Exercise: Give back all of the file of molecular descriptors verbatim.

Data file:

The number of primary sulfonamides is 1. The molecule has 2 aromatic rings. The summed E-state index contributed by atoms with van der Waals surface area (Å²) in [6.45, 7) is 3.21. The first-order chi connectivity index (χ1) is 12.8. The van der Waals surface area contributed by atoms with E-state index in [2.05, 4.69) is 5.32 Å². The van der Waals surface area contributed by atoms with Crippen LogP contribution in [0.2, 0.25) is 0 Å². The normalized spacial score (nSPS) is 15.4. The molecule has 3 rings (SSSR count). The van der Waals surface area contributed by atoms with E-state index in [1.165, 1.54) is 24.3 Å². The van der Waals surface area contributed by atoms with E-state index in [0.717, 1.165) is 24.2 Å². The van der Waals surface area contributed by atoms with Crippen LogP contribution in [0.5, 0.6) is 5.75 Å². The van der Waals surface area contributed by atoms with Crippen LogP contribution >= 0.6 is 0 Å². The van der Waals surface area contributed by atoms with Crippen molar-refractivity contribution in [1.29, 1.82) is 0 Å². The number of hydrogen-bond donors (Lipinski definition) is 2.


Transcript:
The number of primary sulfonamides is 1. The molecule has 2 aromatic rings. The summed E-state index contributed by atoms with van der Waals surface area (Å²) in [6.45, 7) is 3.21. The first-order chi connectivity index (χ1) is 12.8. The van der Waals surface area contributed by atoms with E-state index in [2.05, 4.69) is 5.32 Å². The van der Waals surface area contributed by atoms with Crippen LogP contribution in [0.2, 0.25) is 0 Å². The normalized spacial score (nSPS) is 15.4. The molecule has 3 rings (SSSR count). The van der Waals surface area contributed by atoms with E-state index in [1.165, 1.54) is 24.3 Å². The van der Waals surface area contributed by atoms with E-state index in [0.717, 1.165) is 24.2 Å². The van der Waals surface area contributed by atoms with Crippen LogP contribution in [0.5, 0.6) is 5.75 Å². The van der Waals surface area contributed by atoms with Crippen LogP contribution >= 0.6 is 0 Å². The van der Waals surface area contributed by atoms with Crippen molar-refractivity contribution in [1.29, 1.82) is 0 Å². The number of hydrogen-bond donors (Lipinski definition) is 2.